The pandemic forced that to change. In a matter of a few terrible, horrible, very scary weeks in the spring of 2020, office-based businesses had to come up with ways to operate remotely or die. Most, though not all, figured it out. These new skills came at a cost, and often involved layoffs, but at this point in time, the argument that the once office-bound masses cannot do their work remotely is ridiculous.

Which explains management's sudden concern with the psychological damage remote work must be inflicting on their workers and how it can only be improved by daily in-person contact with their colleagues. “Honestly, dear workers, we are only thinking of you and your emotional needs. Like Malcolm Gladwell, we are concerned that working in your pajamas, with your dog at your feet, is taking a toll on you psychically in ways you may not know.”

Give me a break.

I say this as someone who absolutely and very deeply misses being in the office, surrounded by my colleagues and the chattering energy of the newsroom. The Times has been very careful in its policies regarding the pandemic; staffers can return to the office, on a day-by-day basis, but no one is required to be back, and social distancing remains a priority.

I recently went in for a few hours and the silence was heavenly. (My house was, at the time, filled with two kids, two dogs, a husband who can’t remember passcodes and people doing work on our floors.) It was also deeply sad. I missed, and continue to miss, my co-workers and all the urgent, idle, inspirational, gossipy, irritating, informative conversations I had with them in meetings and in passing.

When I walked into the building, I felt the exquisite reminder that I belonged someplace other than my home, that I was part of something larger than myself, and it was wonderful.

It also took me 60 minutes to get there and 90 minutes to get home, which reminded me of the years of frenzied day care drop-offs and pickups (always aware of my fortune that I could find and afford day care) and later, days when I left the house before my youngest went to school and often got home right around the time she was going to bed.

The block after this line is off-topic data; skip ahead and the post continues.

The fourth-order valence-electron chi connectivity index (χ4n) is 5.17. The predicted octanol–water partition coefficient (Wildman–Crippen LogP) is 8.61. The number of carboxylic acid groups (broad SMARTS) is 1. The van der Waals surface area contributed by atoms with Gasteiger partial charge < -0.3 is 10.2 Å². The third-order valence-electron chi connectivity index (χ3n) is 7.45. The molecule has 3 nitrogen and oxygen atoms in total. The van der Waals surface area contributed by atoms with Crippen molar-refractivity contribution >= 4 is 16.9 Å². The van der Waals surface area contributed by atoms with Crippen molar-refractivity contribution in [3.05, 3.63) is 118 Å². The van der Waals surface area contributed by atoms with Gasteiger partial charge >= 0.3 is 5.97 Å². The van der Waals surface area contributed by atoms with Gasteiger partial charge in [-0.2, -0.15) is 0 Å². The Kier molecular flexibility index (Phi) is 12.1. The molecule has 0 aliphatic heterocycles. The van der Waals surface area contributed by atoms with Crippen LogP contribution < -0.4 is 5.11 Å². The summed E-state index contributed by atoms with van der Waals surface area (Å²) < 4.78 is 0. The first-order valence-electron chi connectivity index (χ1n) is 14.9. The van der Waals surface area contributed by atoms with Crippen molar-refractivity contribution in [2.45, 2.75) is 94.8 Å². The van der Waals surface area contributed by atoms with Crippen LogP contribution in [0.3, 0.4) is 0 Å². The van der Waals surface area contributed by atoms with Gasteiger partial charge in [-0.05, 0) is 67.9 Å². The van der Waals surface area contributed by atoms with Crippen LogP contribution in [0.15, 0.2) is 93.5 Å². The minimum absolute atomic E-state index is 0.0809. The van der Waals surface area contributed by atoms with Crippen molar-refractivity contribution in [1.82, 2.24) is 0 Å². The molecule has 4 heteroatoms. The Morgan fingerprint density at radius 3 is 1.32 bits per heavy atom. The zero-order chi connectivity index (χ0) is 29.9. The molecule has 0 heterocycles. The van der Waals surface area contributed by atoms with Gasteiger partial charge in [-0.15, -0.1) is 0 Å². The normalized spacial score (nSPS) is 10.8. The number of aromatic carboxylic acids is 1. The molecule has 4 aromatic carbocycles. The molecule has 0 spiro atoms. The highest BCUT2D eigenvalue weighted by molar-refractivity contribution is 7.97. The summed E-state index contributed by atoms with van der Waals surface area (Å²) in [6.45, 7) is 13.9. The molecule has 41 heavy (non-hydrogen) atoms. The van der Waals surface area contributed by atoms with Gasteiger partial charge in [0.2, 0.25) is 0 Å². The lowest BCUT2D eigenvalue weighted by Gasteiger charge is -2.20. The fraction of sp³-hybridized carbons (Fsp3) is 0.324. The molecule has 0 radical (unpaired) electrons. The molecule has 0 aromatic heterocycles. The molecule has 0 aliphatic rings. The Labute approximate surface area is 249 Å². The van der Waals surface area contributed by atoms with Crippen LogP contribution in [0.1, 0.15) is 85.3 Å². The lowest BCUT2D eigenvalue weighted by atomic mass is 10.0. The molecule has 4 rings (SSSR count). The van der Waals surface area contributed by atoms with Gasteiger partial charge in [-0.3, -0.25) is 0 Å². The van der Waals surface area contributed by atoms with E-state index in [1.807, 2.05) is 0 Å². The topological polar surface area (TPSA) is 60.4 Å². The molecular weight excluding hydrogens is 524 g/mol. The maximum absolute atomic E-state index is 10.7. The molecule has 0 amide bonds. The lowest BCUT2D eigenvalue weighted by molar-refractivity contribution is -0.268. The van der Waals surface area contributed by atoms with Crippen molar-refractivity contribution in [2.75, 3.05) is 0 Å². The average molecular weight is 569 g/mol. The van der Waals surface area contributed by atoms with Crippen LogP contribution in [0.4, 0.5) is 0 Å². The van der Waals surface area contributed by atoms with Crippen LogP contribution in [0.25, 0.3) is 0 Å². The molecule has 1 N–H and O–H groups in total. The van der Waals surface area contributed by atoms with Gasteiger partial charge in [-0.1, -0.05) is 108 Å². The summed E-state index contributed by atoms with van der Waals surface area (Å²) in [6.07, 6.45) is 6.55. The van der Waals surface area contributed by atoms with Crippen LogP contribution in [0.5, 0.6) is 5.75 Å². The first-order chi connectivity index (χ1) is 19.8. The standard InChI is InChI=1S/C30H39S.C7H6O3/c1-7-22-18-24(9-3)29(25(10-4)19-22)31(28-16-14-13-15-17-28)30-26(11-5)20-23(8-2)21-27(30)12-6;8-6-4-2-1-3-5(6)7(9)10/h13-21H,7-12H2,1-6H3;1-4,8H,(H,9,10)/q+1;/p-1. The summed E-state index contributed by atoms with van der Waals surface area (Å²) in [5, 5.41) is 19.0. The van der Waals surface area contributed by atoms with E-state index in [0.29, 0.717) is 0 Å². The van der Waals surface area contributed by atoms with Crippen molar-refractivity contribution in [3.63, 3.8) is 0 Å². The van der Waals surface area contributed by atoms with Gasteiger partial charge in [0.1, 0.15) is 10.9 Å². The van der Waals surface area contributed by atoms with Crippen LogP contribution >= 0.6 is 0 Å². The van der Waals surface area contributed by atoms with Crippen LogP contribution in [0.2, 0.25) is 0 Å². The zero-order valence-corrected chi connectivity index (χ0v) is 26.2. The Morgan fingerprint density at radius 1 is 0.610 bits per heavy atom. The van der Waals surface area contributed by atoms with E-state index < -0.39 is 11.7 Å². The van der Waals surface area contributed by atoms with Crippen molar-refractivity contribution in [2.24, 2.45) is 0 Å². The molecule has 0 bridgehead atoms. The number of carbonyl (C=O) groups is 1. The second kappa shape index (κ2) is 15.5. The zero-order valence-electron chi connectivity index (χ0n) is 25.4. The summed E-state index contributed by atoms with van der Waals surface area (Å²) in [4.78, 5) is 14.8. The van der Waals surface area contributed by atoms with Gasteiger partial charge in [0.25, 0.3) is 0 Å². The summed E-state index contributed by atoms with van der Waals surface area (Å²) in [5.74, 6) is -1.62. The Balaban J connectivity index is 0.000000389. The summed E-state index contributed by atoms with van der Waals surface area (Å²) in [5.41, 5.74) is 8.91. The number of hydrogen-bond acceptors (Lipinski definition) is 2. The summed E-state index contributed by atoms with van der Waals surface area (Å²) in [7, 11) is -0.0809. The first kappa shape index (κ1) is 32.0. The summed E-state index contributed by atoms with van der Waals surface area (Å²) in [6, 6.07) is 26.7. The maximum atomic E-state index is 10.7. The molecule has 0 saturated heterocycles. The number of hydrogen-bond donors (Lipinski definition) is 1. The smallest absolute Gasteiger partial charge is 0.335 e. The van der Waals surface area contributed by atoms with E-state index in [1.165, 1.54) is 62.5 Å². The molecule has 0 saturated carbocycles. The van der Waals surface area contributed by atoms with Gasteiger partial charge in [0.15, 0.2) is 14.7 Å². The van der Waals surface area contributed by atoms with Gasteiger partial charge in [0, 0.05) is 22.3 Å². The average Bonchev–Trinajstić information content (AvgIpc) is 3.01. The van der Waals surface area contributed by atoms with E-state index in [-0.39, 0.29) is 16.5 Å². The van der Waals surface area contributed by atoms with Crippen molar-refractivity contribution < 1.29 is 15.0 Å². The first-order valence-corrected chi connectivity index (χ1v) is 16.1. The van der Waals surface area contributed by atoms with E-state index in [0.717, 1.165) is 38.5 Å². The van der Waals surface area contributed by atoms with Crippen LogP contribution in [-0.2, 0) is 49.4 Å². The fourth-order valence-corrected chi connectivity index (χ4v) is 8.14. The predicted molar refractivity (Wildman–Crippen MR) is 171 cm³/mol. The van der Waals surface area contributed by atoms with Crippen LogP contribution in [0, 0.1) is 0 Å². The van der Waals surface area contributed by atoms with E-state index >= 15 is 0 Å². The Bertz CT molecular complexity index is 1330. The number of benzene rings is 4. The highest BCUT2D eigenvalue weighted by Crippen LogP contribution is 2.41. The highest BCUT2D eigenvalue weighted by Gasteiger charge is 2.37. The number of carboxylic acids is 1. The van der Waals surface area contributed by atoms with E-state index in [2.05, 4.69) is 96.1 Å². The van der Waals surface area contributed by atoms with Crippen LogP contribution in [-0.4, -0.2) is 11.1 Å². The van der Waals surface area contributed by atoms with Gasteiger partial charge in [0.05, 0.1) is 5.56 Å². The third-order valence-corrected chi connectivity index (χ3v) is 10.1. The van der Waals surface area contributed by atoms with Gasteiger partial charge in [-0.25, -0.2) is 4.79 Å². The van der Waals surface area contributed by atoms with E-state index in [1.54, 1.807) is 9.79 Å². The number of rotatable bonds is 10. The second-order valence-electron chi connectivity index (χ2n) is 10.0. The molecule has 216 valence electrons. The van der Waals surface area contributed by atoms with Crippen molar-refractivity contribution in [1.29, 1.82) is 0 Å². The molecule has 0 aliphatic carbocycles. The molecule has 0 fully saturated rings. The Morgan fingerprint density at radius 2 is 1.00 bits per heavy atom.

And as much as I miss all those in-person conversations, I also remember many evenings when my husband would try to speak to me after work and I would hold up my hand, explaining that if one more adult said one more word to me, I would shatter into a million pieces, all emblazoned with “You got a minute?”

So I both long for the days when everyone was in the office and realise that it is, at best, not always ideal and, at worst, unsustainable. Even without the consideration of commute or family obligations, people should be judged by the quality of what they do, not the amount of “face time” they put in. Over the course of my career, I have put in nine-hour days at the office during which I accomplished very little and six-hour days at home when I accomplished a lot. It honestly depends more on the day than the location.

I realise I am speaking from my own experience and that there is no one-size-fits-all answer here. Which is precisely the point. Figuring out what work will look like now that we’ve proved the office is not an absolute necessity will be messy and full of compromise.

After years of being forced by a global pandemic to abandon their offices, some people do feel unmoored and lonely, or exhausted by attempts to balance work and family literally every five minutes in a limited space. Others cannot imagine returning to a life that requires them to be boxed away for eight-plus of their waking hours five or more days a week, or forced to engage in lengthy meetings or conversations about problems that could be solved with a two-sentence email.

If Gladwell and others are truly concerned about the psychological state of the workforce, they would do well to remember that everyone’s needs are different, and those needs often change. (Also, telling people how they must be feeling is almost never a good idea. Start by asking.)

If anything, we should all be rejoicing. Never before has this country’s work culture been given such a chance to hit a full-on form-follows-function reset. Never before have we been able to acknowledge, with tangible proof, that function can take almost any form. That there are days when you are killing it from the comfort of your sofa and days when it really is best to put on clothes with a waistband and sit in a conference room.

Either way, no one needs to be lectured on how dropping our kids at day care the moment it opens or making an hour commute so the boss can find us at a glance is going to make us feel “necessary”. Frankly, it’s a little late in the day for employers to be expressing concern about people’s existential state. Worry more about providing day care, health care and a living wage, employers; if we miss our colleagues, or the comfort of the office environment, we’ll come in.

And as long as we’re getting the job done, what do you care if we’re wearing our pajamas? Los Angeles Times/Tribune News Service